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Monday, April 04, 2011

Quick Question About Arizona Christian Tuition Organization v. Winn

Rick Garnett below notes the Court’s decision this morning in Arizona Christian Tuition Organization v. Winn.  I’m more sympathetic to the Flast exception than he is.  Without it, it seems like the core of the Establishment Clause becomes judicially unenforceable: Governments could create a classic sort of establishment by simply funding one religious denomination to the exclusion of all others, with no one having standing to challenge it.  Maybe nowadays we see no defensible distinction between taxpayers forced to pay for religion and taxpayers forced to pay for other things.  But I see Madison et al. as having a different view.

My question, though, is about what Winn actually does.  Justice Kennedy’s opinion says that tax credits are different than government expenditures.  Taxpayers can challenge government expenditures, because the government really is spending their money on religion.  Taxpayers can’t challenge tax credits, because no identifiable taxpayer dollars go to religion.  This seems like a very formalistic distinction.  But it’s the Establishment Clause—and Establishment Clause standing at that—so we’re all pretty used to formalistic distinctions.

My question is this: Does Justice Kennedy mean to suggest that taxpayers can never challenge tax credits under the Establishment Clause?  That’s how the press reports are taking it.  That seems to what the dissent sometimes fears.  But I initially read Winn quite a bit narrower than that.  More after the jump.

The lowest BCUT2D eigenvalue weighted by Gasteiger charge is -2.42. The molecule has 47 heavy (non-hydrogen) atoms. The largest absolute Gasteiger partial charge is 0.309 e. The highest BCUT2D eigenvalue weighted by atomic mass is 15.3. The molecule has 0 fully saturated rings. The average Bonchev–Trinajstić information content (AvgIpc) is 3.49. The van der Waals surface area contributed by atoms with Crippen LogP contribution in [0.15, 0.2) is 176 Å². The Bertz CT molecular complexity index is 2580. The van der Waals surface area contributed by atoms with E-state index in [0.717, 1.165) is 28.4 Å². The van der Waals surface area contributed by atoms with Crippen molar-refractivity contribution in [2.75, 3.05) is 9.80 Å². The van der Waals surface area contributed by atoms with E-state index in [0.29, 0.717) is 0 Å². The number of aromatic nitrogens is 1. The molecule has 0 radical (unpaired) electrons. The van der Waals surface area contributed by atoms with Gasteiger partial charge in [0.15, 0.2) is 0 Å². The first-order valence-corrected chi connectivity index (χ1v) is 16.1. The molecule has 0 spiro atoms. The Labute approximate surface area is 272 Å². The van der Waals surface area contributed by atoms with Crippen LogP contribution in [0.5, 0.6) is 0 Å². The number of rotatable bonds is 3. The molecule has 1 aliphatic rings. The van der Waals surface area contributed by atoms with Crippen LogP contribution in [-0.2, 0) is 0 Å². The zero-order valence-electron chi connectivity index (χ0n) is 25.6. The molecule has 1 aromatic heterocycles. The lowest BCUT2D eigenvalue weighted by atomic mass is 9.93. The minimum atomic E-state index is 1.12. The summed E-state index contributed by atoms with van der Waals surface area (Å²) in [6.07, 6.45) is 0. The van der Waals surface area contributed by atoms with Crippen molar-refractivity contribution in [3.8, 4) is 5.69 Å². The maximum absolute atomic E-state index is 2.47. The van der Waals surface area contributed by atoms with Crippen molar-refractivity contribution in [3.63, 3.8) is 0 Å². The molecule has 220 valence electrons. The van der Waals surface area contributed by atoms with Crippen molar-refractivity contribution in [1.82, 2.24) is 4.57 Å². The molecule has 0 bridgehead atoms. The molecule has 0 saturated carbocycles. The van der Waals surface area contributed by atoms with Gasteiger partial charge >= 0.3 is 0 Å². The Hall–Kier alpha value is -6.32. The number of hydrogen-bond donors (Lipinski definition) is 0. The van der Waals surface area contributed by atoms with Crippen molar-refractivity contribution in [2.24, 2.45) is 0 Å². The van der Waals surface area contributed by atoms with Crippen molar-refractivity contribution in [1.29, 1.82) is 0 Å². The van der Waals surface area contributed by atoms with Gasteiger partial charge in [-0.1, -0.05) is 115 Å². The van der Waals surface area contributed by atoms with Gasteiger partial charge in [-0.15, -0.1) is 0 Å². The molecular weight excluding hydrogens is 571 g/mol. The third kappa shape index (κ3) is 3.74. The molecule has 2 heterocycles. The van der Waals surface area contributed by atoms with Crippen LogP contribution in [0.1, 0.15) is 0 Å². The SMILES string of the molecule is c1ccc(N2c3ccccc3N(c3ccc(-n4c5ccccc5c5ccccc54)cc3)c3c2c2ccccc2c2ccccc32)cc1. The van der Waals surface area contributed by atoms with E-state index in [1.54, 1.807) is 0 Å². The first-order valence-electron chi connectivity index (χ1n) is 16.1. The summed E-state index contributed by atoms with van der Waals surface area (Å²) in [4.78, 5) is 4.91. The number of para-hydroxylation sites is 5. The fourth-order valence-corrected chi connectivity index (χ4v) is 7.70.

Maybe I’m just wrong, but parts of Justice Kennedy’s opinion suggest to me that would be standing to challenge a tax credit system that was religiously non-neutral.  There are a number of statements like this one:

When the government collects and spends taxpayer money, governmental choices are responsible for the transfer of wealth . . . Here, by contrast, contributions result from the decisions of private taxpayers regarding their own funds.  Private citizens create private STOs; STOs choose beneficiary schools; and taxpayers then contribute to STOs.  While the State, at the outset, affords the opportunity to create and contribute to an STO, the tax credit system is implemented by private action and with no state intervention.  Objecting taxpayers know that their fellow citizens, not the State, decide to contribute and in fact make the contribution. 

These paragraphs are all about “true private choice,” the theme of Zelman.  Justice Kennedy is saying that taxpayers have free choice over which STO to fund; they can choose religious ones or secular ones.  Arizona really isn’t funding religion at all, so taxpayers’ money isn’t really funding religion at all, so they don’t really have standing. 

Justice Kennedy may be just saying that there’s no standing to challenge these programs of “true private choice.”  If so, Winn is just the “standingification” of Zelman.  There’s no standing to challenge constitutional funding programs, but there would be standing to challenge unconstitutional funding programs (the ones that do not involve true private choice).